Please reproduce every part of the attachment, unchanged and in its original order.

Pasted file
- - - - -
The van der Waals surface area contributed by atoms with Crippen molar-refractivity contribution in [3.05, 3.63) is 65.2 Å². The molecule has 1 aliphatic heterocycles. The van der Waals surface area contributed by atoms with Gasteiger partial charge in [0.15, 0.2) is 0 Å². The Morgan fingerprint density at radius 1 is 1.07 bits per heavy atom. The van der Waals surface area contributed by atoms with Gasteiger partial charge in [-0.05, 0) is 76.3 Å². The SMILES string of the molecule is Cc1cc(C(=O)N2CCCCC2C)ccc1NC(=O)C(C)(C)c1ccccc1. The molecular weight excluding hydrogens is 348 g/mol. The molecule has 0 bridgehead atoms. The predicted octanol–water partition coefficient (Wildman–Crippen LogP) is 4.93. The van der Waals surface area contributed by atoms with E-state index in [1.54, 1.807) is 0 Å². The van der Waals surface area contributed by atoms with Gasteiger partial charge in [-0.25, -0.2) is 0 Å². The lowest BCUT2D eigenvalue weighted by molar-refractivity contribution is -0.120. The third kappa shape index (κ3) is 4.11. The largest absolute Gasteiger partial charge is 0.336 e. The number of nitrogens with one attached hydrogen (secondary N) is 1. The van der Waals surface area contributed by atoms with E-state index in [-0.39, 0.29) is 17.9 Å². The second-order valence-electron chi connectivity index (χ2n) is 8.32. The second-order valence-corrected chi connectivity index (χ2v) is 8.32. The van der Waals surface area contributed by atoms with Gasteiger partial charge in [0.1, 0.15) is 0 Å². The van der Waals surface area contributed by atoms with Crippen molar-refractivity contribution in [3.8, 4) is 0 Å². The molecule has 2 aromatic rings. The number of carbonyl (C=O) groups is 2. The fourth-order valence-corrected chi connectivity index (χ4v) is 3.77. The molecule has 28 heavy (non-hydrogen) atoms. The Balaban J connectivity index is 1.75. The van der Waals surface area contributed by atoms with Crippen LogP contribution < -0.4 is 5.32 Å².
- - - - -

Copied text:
The van der Waals surface area contributed by atoms with Crippen molar-refractivity contribution in [3.05, 3.63) is 65.2 Å². The molecule has 1 aliphatic heterocycles. The van der Waals surface area contributed by atoms with Gasteiger partial charge in [0.15, 0.2) is 0 Å². The Morgan fingerprint density at radius 1 is 1.07 bits per heavy atom. The van der Waals surface area contributed by atoms with Gasteiger partial charge in [-0.05, 0) is 76.3 Å². The SMILES string of the molecule is Cc1cc(C(=O)N2CCCCC2C)ccc1NC(=O)C(C)(C)c1ccccc1. The molecular weight excluding hydrogens is 348 g/mol. The molecule has 0 bridgehead atoms. The predicted octanol–water partition coefficient (Wildman–Crippen LogP) is 4.93. The van der Waals surface area contributed by atoms with E-state index in [1.54, 1.807) is 0 Å². The van der Waals surface area contributed by atoms with Gasteiger partial charge in [-0.25, -0.2) is 0 Å². The lowest BCUT2D eigenvalue weighted by molar-refractivity contribution is -0.120. The third kappa shape index (κ3) is 4.11. The largest absolute Gasteiger partial charge is 0.336 e. The number of nitrogens with one attached hydrogen (secondary N) is 1. The van der Waals surface area contributed by atoms with E-state index in [-0.39, 0.29) is 17.9 Å². The second-order valence-electron chi connectivity index (χ2n) is 8.32. The second-order valence-corrected chi connectivity index (χ2v) is 8.32. The van der Waals surface area contributed by atoms with Gasteiger partial charge in [0.1, 0.15) is 0 Å². The van der Waals surface area contributed by atoms with Crippen molar-refractivity contribution in [3.8, 4) is 0 Å². The molecule has 2 aromatic rings. The number of carbonyl (C=O) groups is 2. The fourth-order valence-corrected chi connectivity index (χ4v) is 3.77. The molecule has 28 heavy (non-hydrogen) atoms. The Balaban J connectivity index is 1.75. The van der Waals surface area contributed by atoms with Crippen LogP contribution < -0.4 is 5.32 Å².